Since the time of the Civil War, veterans of the Armed Forces have been given some degree of preference in appointments to Federal jobs. Recognizing their sacrifice, Congress enacted laws to prevent veterans seeking Federal employment from being penalized for their time in military service. Veterans' preference recognizes the economic loss suffered by citizens who have served their country in uniform, restores veterans to a favorable competitive position for Government employment, and acknowledges the larger obligation owed to disabled veterans.
- To receive preference, a veteran must have been discharged or released from active duty in the Armed Forces under honorable conditions (i.e., with an honorable or general discharge). As defined in 5 U.S.C. 2101(2), "Armed Forces" means the Army, Navy, Air Force, Marine Corps and Coast Guard. The veteran must also be eligible under one of the preference categories below (also shown on the Standard Form (SF) 50, Notification of Personnel Action).
- A military retiree at the rank of major, lieutenant commander, or higher is not eligible for preference in appointment unless he/she is a disabled veteran. (This does not apply to a Reservist who will not begin drawing military retired pay until age 60.)
- For a non-disabled veteran, active duty for training by National Guard or Reserve soldiers does not qualify as "active duty" for preference.
- For a disabled veteran, active duty includes training service in the Reserves or National Guard, per the Merit Systems Protection Board decision in Hesse v. Department of the Army, 104 M.S.P.R.647 (2007).
- For this purpose and 5 U.S.C. 2108, "war" means only those armed conflicts declared by Congress as war and includes World War II, which covers the period from December 7, 1941, to April 28, 1952.
- When applying for Federal jobs, an eligible veteran should claim preference on his/her application or resume. An applicant claiming 10-point preference must complete Standard Form (SF) 15, Application for 10-Point Veteran Preference, and submit the requested documentation.
The following preference categories and points are based on 5 U.S.C. 2108 and 3309 as modified by a length of service requirement in 38 U.S.C. 5303A(d).
Five points are added to the passing examination score or rating of a veteran who served:
- During a war; or
- During the period April 28, 1952 through July 1, 1955; or
- For more than 180 consecutive days, other than for training, any part of which occurred after January 31, 1955, and before October 15, 1976; or
- During the Gulf War from August 2, 1990, through January 2, 1992; or
- For more than 180 consecutive days, other than for training, any part of which occurred during the period beginning September 11, 2001, and ending on the date prescribed by Presidential proclamation or by law as the last day of Operation Iraqi Freedom; or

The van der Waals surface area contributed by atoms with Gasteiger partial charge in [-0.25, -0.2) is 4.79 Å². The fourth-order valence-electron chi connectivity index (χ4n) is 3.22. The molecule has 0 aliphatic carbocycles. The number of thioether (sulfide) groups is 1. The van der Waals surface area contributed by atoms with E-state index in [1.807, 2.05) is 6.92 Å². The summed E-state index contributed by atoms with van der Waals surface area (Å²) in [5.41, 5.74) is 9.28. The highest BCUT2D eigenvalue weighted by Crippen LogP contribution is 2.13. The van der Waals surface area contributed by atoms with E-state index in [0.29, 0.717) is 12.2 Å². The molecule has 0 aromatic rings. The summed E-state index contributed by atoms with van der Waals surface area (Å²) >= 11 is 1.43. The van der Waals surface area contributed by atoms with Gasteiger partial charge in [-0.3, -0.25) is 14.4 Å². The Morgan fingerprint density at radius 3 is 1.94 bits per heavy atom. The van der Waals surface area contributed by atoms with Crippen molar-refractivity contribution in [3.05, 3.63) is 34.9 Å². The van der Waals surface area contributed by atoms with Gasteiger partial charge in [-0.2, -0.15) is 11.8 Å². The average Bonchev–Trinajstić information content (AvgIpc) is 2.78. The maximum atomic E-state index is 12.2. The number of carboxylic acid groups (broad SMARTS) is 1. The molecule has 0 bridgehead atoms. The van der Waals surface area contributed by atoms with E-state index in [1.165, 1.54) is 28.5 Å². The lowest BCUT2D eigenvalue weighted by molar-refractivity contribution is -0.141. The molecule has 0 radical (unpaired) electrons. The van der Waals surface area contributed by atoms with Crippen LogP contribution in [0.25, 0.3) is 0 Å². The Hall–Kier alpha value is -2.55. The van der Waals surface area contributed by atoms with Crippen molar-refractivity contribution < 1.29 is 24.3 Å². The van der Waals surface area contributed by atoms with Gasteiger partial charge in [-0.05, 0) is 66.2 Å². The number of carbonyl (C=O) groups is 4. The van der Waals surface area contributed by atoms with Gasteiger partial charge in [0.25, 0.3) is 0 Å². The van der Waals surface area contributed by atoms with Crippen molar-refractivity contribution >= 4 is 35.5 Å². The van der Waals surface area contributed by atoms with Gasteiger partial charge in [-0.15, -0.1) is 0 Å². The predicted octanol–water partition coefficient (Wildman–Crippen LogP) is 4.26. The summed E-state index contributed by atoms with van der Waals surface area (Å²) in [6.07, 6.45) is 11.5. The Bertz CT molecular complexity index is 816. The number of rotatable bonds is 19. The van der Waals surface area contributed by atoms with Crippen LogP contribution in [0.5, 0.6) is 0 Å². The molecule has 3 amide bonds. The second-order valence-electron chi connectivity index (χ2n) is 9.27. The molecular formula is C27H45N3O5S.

- In a campaign or expedition for which a campaign medal has been authorized. Any Armed Forces Expeditionary medal or campaign badge, including El Salvador, Lebanon, Grenada, Panama, Southwest Asia, Somalia, and Haiti, qualifies for preference.
10-Point Compensable Disability Preference (CP)
Ten points are added to the passing examination score or rating of a veteran who served at any time and who has a compensable service-connected disability rating of at least 10 percent but less than 30 percent.
10-Point 30 Percent Compensable Disability Preference (CPS)
Ten points are added to the passing examination score or rating of a veteran who served at any time and who has a compensable service-connected disability rating of 30 percent or more.
10-Point Disability Preference (XP)
Ten points are added to the passing examination score or rating of:
- A veteran who served at any time and has a present service-connected disability or is receiving compensation, disability retirement benefits, or pension from the military or the Department of Veterans Affairs but does not qualify as a CP or CPS; or
- A veteran who received a Purple Heart.
10-Point Derived Preference (XP)
Ten points are added to the passing examination score or rating of a spouse, widow, widower, or mother of a veteran as described below. This type of preference is usually referred to as "derived preference" because it is based on service of a veteran who is not able to use the preference.
Both a mother and a spouse (including widow or widower) may be entitled to preference on the basis of the same veteran's service if they both meet the requirements. However, neither may receive preference if the veteran is living and is qualified for Federal employment.
Veterans’ preference is applied in a different manner when using category rating.